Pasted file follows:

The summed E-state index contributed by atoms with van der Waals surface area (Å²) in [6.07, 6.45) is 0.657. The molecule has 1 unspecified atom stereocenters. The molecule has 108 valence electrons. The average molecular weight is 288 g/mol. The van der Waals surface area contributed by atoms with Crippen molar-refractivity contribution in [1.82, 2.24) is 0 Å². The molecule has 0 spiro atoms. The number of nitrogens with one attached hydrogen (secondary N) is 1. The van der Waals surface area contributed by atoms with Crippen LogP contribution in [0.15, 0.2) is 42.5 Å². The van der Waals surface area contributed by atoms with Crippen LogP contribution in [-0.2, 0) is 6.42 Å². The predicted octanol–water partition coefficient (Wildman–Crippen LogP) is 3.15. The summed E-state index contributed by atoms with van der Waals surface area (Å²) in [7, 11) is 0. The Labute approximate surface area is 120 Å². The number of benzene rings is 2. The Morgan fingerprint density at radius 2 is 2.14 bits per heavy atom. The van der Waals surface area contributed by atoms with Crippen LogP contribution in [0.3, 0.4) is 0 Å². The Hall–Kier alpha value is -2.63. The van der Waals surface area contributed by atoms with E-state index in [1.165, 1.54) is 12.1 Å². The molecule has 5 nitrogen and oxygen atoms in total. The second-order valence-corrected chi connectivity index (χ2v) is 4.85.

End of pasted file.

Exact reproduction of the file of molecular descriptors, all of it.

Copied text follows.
The summed E-state index contributed by atoms with van der Waals surface area (Å²) in [6.07, 6.45) is 0.657. The molecule has 1 unspecified atom stereocenters. The molecule has 108 valence electrons. The average molecular weight is 288 g/mol. The van der Waals surface area contributed by atoms with Crippen molar-refractivity contribution in [1.82, 2.24) is 0 Å². The molecule has 0 spiro atoms. The number of nitrogens with one attached hydrogen (secondary N) is 1. The van der Waals surface area contributed by atoms with Crippen LogP contribution in [0.15, 0.2) is 42.5 Å². The van der Waals surface area contributed by atoms with Crippen LogP contribution in [-0.2, 0) is 6.42 Å². The predicted octanol–water partition coefficient (Wildman–Crippen LogP) is 3.15. The summed E-state index contributed by atoms with van der Waals surface area (Å²) in [7, 11) is 0. The Labute approximate surface area is 120 Å². The number of benzene rings is 2. The Morgan fingerprint density at radius 2 is 2.14 bits per heavy atom. The van der Waals surface area contributed by atoms with Crippen LogP contribution in [0.3, 0.4) is 0 Å². The Hall–Kier alpha value is -2.63. The van der Waals surface area contributed by atoms with E-state index in [1.165, 1.54) is 12.1 Å². The molecule has 5 nitrogen and oxygen atoms in total. The second-order valence-corrected chi connectivity index (χ2v) is 4.85.